Oregon urged to rethink liberal drug laws to tackle ‘addiction crisis’

The Governor of Oregon has called for a state-wide ban on the use of hard drugs in public amid “epidemics of fentanyl and rising crime”.

Governor Tina Kotek, Co-Chair of Portland City Task Force, urged State Congress to amend the law and restore police powers to prosecute those deemed to be drug dealers based on the amount of drugs they possess. The group also recommended that the City of Portland – the State capital – declare a 90-day “fentanyl emergency”.

Since Oregon decriminalised the possession of hard drugs in 2020, users with small quantities of drugs such as fentanyl and heroin have been able to escape prosecution.


Kotek stated: “When it comes to open-air drug use, nobody wants to see that. We need different tools to send the message that that is not acceptable behaviour.”

Portland City Council has already agreed to ban public drug use, but the measure can only come into effect if the state’s law is amended.

According to the Task Force’s Livable Neighborhoods Committee, the number of calls reporting drug overdose in Multnomah County has doubled since January 2022. Of those, 36 per cent were made in Portland’s Central City.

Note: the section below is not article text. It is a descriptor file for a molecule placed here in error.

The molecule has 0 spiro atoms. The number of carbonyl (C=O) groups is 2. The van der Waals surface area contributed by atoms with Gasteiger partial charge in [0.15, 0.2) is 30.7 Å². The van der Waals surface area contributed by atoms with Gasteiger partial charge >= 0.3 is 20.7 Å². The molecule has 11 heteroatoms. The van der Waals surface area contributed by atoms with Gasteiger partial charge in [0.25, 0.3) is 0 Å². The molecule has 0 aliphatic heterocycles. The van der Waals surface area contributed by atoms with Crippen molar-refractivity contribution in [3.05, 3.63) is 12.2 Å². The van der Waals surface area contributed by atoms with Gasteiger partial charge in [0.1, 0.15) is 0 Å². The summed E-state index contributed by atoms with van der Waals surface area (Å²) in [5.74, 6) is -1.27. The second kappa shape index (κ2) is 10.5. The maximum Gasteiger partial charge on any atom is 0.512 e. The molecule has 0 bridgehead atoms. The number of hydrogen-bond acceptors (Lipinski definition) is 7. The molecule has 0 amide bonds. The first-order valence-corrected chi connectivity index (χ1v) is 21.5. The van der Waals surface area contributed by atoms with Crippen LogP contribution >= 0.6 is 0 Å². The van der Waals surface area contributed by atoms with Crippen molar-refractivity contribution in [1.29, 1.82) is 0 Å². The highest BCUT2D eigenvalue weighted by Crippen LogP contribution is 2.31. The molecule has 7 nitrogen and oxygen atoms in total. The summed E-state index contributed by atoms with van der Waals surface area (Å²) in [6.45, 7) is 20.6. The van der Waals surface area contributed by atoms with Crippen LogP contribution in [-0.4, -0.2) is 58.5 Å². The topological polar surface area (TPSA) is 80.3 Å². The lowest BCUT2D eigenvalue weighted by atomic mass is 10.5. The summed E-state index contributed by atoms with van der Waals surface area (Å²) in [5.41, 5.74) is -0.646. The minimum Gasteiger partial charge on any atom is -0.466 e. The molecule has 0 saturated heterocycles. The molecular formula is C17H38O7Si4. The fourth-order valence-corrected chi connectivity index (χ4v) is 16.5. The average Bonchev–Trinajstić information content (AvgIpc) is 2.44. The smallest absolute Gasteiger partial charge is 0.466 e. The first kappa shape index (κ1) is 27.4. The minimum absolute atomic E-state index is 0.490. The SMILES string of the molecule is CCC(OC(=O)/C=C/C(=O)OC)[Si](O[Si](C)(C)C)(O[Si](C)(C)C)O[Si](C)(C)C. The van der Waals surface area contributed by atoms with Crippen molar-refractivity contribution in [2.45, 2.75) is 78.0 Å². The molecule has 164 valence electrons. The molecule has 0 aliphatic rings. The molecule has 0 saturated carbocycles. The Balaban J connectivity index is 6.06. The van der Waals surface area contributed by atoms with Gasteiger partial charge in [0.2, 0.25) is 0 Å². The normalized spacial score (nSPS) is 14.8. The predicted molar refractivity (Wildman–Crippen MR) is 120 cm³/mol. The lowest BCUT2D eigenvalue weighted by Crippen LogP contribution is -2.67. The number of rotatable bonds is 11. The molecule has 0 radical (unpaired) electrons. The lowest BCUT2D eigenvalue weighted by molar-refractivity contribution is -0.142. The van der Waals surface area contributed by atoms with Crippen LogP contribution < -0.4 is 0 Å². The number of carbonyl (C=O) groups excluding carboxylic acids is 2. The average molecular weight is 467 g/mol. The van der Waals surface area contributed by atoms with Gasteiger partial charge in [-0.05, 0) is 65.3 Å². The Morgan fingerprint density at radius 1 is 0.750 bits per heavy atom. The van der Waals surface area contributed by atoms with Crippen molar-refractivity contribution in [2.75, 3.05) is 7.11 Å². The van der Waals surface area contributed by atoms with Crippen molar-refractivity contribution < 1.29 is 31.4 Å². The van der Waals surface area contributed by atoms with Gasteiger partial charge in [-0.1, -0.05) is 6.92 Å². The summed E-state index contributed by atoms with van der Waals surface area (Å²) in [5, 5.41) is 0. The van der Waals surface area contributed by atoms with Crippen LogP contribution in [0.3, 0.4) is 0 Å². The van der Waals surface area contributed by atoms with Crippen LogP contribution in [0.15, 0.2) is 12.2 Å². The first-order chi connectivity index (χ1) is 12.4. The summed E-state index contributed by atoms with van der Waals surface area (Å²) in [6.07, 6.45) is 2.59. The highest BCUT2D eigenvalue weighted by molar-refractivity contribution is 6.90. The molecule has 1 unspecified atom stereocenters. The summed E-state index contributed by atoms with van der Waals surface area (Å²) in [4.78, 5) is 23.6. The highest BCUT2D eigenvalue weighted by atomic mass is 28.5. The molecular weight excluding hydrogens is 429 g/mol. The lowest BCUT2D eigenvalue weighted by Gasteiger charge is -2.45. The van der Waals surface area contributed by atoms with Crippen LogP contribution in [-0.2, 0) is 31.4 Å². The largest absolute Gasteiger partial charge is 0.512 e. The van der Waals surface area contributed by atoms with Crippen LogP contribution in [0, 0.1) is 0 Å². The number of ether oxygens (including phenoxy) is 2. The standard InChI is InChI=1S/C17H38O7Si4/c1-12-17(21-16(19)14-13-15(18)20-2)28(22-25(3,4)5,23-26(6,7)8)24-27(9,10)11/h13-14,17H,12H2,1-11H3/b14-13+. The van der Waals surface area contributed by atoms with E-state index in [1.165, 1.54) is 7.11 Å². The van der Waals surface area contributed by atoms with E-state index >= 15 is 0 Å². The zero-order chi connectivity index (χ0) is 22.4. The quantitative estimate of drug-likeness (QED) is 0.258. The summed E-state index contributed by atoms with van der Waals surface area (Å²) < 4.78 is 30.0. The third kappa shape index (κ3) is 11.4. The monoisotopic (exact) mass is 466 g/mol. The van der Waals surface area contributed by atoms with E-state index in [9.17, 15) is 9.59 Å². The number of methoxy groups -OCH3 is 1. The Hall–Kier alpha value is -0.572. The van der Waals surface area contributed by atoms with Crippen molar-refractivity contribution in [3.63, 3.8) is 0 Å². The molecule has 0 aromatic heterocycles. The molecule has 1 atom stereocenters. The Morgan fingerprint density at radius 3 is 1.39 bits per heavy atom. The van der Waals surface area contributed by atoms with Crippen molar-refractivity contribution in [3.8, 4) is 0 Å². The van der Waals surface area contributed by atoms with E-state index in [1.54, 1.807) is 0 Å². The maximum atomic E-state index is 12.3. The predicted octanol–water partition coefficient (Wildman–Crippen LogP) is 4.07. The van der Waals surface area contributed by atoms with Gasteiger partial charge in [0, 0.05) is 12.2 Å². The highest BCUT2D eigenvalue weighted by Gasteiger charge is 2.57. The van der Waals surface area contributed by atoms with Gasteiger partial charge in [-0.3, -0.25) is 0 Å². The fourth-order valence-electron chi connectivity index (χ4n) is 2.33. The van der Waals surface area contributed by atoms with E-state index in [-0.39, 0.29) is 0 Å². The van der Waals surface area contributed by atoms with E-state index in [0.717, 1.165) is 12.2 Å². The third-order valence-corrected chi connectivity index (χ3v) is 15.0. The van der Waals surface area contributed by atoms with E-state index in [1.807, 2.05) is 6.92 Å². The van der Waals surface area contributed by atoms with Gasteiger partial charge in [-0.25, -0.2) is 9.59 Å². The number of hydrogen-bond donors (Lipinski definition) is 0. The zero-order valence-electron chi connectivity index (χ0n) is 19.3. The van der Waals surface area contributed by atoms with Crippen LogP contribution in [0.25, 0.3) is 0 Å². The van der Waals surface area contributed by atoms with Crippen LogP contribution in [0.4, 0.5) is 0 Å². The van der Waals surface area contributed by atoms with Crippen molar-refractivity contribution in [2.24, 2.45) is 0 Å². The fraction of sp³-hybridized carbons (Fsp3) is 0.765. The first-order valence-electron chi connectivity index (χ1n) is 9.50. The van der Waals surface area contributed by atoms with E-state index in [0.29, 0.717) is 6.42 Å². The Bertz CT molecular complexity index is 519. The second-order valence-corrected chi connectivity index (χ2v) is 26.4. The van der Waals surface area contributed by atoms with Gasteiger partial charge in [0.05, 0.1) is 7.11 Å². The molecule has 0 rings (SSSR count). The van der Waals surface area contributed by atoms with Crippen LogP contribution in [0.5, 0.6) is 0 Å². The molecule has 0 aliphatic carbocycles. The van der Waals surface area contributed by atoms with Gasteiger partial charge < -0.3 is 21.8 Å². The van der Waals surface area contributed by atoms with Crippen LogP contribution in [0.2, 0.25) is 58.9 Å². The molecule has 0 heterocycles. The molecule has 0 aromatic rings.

The Community Safety Committee, also part of the Task Force, reported: “Open air substance use in the Central City has reached levels never before encountered and the resources available to help those who need it most are severely limited. Moreover, the introduction of fentanyl into the drug supply has exacerbated the addiction/overdose crisis”.


Earlier this year, the UK Government shot down the SNP’s push to decriminalise all drugs for personal use.

Under the Scottish Government’s proposals, addicts would no longer be criminalised for possessing Class A drugs such as cocaine or heroin unless they intend to supply it to others. The proposals, which repeat calls made by the Scottish Government’s Drugs Deaths Taskforce in 2021, urged the UK Government to devolve powers on drugs legislation or change the law itself.

In September, Glasgow officials approved the introduction of a drug room where addicts can inject themselves without fear of arrest. Once open, it will be the first prosecution-free drug zone in the UK.

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